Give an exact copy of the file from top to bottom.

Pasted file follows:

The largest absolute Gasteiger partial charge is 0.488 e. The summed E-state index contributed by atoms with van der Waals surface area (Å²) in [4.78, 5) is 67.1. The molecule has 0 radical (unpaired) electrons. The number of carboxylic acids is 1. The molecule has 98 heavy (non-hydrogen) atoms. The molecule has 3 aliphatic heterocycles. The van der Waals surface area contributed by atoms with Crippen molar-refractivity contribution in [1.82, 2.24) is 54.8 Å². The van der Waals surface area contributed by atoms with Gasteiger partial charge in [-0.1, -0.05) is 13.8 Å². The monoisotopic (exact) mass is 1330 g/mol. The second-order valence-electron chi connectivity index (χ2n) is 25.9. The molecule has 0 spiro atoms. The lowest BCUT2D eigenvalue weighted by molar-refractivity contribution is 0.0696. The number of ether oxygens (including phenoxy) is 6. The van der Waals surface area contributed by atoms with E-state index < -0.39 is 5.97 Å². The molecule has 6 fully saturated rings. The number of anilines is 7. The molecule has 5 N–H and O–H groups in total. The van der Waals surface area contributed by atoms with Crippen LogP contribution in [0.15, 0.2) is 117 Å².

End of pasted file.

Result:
The largest absolute Gasteiger partial charge is 0.488 e. The summed E-state index contributed by atoms with van der Waals surface area (Å²) in [4.78, 5) is 67.1. The molecule has 0 radical (unpaired) electrons. The number of carboxylic acids is 1. The molecule has 98 heavy (non-hydrogen) atoms. The molecule has 3 aliphatic heterocycles. The van der Waals surface area contributed by atoms with Crippen molar-refractivity contribution in [1.82, 2.24) is 54.8 Å². The van der Waals surface area contributed by atoms with Gasteiger partial charge in [-0.1, -0.05) is 13.8 Å². The monoisotopic (exact) mass is 1330 g/mol. The second-order valence-electron chi connectivity index (χ2n) is 25.9. The molecule has 0 spiro atoms. The lowest BCUT2D eigenvalue weighted by molar-refractivity contribution is 0.0696. The number of ether oxygens (including phenoxy) is 6. The van der Waals surface area contributed by atoms with E-state index < -0.39 is 5.97 Å². The molecule has 6 fully saturated rings. The number of anilines is 7. The molecule has 5 N–H and O–H groups in total. The van der Waals surface area contributed by atoms with Crippen LogP contribution in [0.15, 0.2) is 117 Å².